7. ALP Adventurer 89RBS

Another very solid entry from ALP Campers, the Adventurer 89RBS is nearly identical to the Eagle Cap 811 except that the floor length is a full 2-inches shorter than it’s more expensive cousin. Featuring what the company calls a wood “Tru-Composite Construction” overlayed with a high gloss fiberglass, the 89RBS weighs 3,099 pounds dry, which puts the camper well within the payload ratings of most one-ton trucks. The camper’s 8-foot 9-inch floorplan features a full-wall slide-out with a dinette and 7-cubic foot refrigerator on the driver side, and a roomy wet-bath and large kitchen on the passenger side. Better yet, the holding tanks in this true, four-season camper are very respectable with 44 gallons fresh, 25 gallons grey, and 22 gallons black. Highlights include attractive maple hardwood cabinets, basement storage with a slide-out storage tray, ALP’s excellent Super Step Bumper, heated holding tanks, four-season tinted thermopane windows, two 20-pound propane tanks, a 20,000 btu propane-fired furnace, and a 4-gallon DSI water heater. The best options include a 200 watt solar power system, a Cummins Onan 2500 LP Generator, side and rear awnings, a low profile air conditioner, and a Maggie Roof Rack System. One of the 8 best short-bed slide-out truck campers for F350/3500 trucks. Unfortunately, the Adventurer 89RBS’ grade takes a big hit due to the lack of side storage boxes, which are pretty standard on most short-bed campers. The MSRP of the Adventurer 89RBS is an affordable $30,877.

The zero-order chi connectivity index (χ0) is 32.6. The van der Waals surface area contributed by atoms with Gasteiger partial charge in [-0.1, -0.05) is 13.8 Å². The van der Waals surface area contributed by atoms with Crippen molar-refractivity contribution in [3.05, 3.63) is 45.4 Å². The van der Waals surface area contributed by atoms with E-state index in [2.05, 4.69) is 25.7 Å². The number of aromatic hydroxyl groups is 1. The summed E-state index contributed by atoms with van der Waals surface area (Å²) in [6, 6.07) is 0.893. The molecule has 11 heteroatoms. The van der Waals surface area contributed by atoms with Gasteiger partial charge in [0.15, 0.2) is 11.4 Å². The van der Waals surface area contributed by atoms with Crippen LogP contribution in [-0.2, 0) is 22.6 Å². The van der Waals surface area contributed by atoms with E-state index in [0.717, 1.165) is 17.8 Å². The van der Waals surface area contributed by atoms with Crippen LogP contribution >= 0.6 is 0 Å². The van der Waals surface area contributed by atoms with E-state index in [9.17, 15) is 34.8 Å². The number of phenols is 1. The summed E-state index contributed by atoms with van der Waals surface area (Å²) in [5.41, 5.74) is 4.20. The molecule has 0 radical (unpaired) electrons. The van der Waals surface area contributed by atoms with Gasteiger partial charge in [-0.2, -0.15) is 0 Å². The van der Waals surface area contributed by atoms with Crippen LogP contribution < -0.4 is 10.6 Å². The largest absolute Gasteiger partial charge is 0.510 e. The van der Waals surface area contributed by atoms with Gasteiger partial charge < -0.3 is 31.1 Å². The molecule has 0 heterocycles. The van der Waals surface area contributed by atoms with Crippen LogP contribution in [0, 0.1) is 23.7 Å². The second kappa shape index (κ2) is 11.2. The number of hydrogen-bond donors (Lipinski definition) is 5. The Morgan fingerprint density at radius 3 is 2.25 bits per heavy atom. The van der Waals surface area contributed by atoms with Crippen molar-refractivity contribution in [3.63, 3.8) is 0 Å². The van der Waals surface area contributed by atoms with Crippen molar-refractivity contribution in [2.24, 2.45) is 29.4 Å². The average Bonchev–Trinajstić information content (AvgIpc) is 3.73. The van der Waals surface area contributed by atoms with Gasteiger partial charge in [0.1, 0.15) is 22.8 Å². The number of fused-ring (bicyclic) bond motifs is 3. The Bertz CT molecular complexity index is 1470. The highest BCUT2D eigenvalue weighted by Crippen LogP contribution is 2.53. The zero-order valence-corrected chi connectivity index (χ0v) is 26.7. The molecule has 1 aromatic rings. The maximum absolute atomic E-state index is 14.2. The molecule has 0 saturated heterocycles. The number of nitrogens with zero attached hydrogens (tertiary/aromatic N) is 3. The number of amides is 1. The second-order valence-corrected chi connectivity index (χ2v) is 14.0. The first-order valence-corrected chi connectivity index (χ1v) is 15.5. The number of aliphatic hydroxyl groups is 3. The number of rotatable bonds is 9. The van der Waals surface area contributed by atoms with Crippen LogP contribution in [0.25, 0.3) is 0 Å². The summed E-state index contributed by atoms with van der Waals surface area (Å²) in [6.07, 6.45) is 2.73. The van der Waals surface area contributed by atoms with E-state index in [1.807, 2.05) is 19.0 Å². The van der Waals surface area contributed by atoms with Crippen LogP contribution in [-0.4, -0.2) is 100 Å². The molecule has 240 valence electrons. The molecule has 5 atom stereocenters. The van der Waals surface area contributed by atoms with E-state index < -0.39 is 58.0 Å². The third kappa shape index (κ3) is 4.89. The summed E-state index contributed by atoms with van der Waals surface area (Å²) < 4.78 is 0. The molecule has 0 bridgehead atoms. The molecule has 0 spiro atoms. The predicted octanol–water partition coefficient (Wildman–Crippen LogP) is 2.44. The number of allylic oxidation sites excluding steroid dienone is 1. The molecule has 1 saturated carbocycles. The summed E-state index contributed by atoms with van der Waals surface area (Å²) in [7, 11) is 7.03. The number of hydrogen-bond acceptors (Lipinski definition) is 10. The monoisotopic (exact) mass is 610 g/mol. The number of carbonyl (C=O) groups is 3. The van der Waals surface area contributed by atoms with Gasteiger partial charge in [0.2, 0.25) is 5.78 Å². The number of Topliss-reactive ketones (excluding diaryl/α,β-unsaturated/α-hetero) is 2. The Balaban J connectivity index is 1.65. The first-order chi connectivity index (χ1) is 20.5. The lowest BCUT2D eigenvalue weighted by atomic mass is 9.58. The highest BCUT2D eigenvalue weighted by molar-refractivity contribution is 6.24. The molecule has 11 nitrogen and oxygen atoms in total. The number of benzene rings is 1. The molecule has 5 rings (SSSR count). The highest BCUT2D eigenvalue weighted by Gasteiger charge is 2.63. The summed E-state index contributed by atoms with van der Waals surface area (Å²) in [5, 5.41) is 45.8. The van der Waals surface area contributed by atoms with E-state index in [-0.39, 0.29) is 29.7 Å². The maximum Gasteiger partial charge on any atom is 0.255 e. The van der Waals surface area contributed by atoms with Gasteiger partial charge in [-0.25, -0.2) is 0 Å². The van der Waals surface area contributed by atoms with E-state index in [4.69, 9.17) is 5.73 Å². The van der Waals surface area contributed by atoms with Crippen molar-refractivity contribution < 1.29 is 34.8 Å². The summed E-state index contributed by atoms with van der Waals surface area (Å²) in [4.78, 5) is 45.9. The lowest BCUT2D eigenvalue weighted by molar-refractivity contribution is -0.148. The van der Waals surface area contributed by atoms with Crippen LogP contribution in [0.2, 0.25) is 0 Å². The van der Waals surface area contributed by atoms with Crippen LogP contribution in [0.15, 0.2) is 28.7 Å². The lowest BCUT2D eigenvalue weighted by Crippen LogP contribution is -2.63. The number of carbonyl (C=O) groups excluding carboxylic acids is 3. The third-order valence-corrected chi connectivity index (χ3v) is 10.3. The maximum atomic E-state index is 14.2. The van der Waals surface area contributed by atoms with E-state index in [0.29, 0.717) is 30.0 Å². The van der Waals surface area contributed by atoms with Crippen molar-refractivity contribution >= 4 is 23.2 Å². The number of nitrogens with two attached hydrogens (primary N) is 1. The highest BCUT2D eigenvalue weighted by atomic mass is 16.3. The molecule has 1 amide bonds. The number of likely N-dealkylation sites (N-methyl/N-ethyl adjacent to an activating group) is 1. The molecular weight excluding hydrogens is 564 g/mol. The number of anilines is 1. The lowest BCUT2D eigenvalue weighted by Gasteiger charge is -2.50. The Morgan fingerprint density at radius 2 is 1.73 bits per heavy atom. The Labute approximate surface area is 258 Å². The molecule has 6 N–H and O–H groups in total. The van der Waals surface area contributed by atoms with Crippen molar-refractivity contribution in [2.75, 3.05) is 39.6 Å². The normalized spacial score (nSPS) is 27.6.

8. Palomino HS-2902 Max

Bringing up the rear is a fairly new offering from Forrest River RV, the Palomino HS-2902 Max. We aren’t particularly big fans of Palomino campers, but the HS-2902 isn’t a bad design for this price point. Palomino’s construction features an all-aluminum frame, a one-piece rubber roof, a large front window, and a premium gel gloss fiberglass exterior with attractive black trim accents. The camper’s 9-foot floor plan features an north-south queen-size bed in front, a kitchen, wardrobe, and wet-bath on the driver’s side, and a slide-out dinette and a refrigerator on the passenger side. You’ll also get decent water tank capacities with 45 gallons fresh, 20 gallons grey, and 20 gallons black. Unfortunately, capacities in other critical areas are lacking with only a single 30-pound propane tank, and a 5-cubic foot refrigerator, though there are a few other goodies worth noting like a dual battery box, an Easy Charge battery charging center, a 55 amp converter/charger (most campers have only a 45 amp model) and a battery disconnect switch near the door. Weighs 3,261 pounds and fits on both short-bed and long-bed one-ton trucks. Unfortunately, Palomino’s build quality has been uneven over the years with substandard components and shoddy workmanship though there are signs of improvement as of late. The Palomino HS-2902 is appropriately priced at $24,579, the lowest priced camper on this list.

About Mello Mike 847 Articles